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Want to learn to make knives
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I have a fondness for knives. Hard to walk past a counter with knives for sale, ask my wife, just can not go past.
So I am considering learning to make knives. I have a workshop that can easily handle the task. I have some cash to throw at it and most of all my wife's approval!!
I ma the type of guy who woild rather get a leg up and learn a bit before jumping in and trying to figure it out from scratch.
I live in virginia and ma willing to travel to do so, but would rather be closer than further.
Saying that, any ideas of a place to go for a beginner to learn a new hobby. Not looking for a new career, just a fun hobby.
Posts: 717 | Location: va | Registered: 30 January 2012Reply With Quote
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Most knife makers are very willing to help a sincere beginner. I'd look for a local who would help. Barring that, consider attending a "hammer-in" in Washington, Ark or other locations.

There are several good books on the subject which should get you started.

There are lifetimes of experiences, information available on Blade Forums and other knife sites. Go there, use the search features, and then ask questions if you can't find an answer, which would be unlikely.

When considering US based operations of guides/outfitters, check and see if they are NRA members. If not, why support someone who doesn't support us? Consider spending your money elsewhere.


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Posts: 17099 | Location: Texas USA | Registered: 07 May 2001Reply With Quote
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are you wanting to forge or is stock removal more your speed? I am a stock removal guy as I don't have the space for a forge and my neighbors would probably string me up if I started hammering hot steel all the time!

You can make a nice knife with a hand drill, hacksaw, some files, and sandpaper, but a 2x72 grinder will speed the process, as will a horizontal steel cutting bandsaw. I use a portaband in a Swag Offroad stand and a Coote grinder.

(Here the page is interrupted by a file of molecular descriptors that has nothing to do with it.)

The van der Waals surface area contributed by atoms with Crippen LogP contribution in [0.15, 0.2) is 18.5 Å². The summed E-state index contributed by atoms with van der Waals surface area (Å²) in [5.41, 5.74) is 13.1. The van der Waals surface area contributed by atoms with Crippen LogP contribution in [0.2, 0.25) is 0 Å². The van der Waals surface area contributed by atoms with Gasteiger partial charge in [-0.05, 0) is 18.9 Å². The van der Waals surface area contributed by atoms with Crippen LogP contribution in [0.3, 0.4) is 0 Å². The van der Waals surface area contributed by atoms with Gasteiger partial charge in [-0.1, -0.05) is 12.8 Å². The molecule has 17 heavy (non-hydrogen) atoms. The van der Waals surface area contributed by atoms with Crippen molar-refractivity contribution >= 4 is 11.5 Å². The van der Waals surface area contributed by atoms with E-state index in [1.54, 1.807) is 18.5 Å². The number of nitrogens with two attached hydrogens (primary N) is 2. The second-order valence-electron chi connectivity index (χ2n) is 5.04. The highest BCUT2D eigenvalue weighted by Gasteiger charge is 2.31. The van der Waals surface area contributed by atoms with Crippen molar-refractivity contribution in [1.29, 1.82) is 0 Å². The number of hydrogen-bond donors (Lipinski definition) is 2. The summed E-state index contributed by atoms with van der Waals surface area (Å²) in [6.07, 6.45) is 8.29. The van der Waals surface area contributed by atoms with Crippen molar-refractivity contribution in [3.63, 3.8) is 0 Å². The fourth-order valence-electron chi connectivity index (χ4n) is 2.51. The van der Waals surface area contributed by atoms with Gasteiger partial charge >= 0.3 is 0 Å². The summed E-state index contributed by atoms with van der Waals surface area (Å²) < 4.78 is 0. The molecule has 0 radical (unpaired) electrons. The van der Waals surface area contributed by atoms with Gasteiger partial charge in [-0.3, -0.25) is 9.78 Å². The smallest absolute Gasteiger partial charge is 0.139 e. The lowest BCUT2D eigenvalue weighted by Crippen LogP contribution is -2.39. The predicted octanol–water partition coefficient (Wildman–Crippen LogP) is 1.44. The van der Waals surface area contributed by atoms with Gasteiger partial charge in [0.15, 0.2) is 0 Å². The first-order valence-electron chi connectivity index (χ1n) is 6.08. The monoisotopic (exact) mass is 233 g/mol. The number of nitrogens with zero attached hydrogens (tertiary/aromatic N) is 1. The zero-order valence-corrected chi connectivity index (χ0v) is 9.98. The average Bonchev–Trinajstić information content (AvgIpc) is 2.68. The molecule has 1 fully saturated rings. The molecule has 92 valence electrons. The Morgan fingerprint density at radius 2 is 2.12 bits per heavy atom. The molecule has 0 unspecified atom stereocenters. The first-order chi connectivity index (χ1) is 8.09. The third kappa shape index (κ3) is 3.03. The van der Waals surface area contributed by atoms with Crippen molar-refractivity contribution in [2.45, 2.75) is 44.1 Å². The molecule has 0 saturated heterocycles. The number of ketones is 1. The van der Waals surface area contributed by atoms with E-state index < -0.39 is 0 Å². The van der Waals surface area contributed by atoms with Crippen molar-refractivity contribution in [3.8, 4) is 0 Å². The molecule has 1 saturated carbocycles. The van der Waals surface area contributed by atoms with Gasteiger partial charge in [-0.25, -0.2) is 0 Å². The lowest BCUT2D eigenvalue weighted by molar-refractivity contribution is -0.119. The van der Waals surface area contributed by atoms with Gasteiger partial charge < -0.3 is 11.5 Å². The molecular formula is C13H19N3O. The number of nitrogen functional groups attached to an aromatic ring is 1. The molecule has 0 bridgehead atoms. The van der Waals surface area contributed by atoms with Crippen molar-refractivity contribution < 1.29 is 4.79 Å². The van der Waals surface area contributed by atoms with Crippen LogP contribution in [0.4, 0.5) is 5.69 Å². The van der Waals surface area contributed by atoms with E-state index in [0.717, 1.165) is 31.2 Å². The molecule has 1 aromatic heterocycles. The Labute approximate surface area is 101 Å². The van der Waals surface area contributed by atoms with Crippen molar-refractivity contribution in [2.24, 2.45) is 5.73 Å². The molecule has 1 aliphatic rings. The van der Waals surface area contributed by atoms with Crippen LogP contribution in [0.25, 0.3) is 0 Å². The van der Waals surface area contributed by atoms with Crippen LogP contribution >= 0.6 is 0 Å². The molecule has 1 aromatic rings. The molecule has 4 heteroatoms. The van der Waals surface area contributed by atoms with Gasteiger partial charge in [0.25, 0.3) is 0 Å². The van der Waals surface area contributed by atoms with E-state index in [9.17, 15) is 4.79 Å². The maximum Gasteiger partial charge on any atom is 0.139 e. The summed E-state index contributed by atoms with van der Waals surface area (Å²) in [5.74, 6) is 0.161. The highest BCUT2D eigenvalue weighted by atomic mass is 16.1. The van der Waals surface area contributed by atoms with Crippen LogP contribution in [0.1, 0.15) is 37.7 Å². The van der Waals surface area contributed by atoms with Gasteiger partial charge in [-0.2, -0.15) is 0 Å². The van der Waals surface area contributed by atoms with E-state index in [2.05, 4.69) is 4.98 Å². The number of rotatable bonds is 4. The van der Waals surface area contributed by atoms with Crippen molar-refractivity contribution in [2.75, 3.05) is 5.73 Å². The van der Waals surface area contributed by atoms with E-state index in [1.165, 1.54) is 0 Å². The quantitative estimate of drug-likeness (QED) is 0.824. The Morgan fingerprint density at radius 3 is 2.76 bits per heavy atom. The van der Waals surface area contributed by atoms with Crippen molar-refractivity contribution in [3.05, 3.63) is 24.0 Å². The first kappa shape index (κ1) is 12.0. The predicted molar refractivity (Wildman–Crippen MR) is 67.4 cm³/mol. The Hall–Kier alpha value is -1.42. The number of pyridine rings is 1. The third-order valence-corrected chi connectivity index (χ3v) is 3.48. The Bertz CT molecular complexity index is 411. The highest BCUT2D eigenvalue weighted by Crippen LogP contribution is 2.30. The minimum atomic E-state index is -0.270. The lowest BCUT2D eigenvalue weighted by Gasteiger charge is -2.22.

I second the perusal of bladeforums and buying some books. Is there a style of knife you want to make? or just experiment? any interest in making folding knives? They add a degree of difficulty and I wouldn't start out with them.

The first bit of tinkering I did was putting handles on pre-made blades from Jantz. They and USAKnifemakers and TexasKnifemakers sell everything you need as a beginner or professional.

I recommend sending out your blades for heat treating until you want to step up and buy a heat treat oven. Peter's Heat Treat for oil quenching steels does a good job, and if you want to use stainless, I would send your blade to Paul Boz Heat Treating at Buck Knives. I've had several stainless blades heat treated at Buck and been perfectly pleased with the results.

My first knives were made from 5160. I then progressed to 1095, 440C, 154CM, and A2. If you have a leaf spring maker in your town 5160 can be locally sourced, but any manner of steel is available online. The 3 resellers listed previously sell steel by the inch, as does Admiral Steel.

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Posts: 992 | Location: Spokane, WA | Registered: 19 July 2005Reply With Quote
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search Haywood community College in North Carolina. All kinds of knife making classes.
Posts: 350 | Location: oklahoma | Registered: 01 August 2006Reply With Quote
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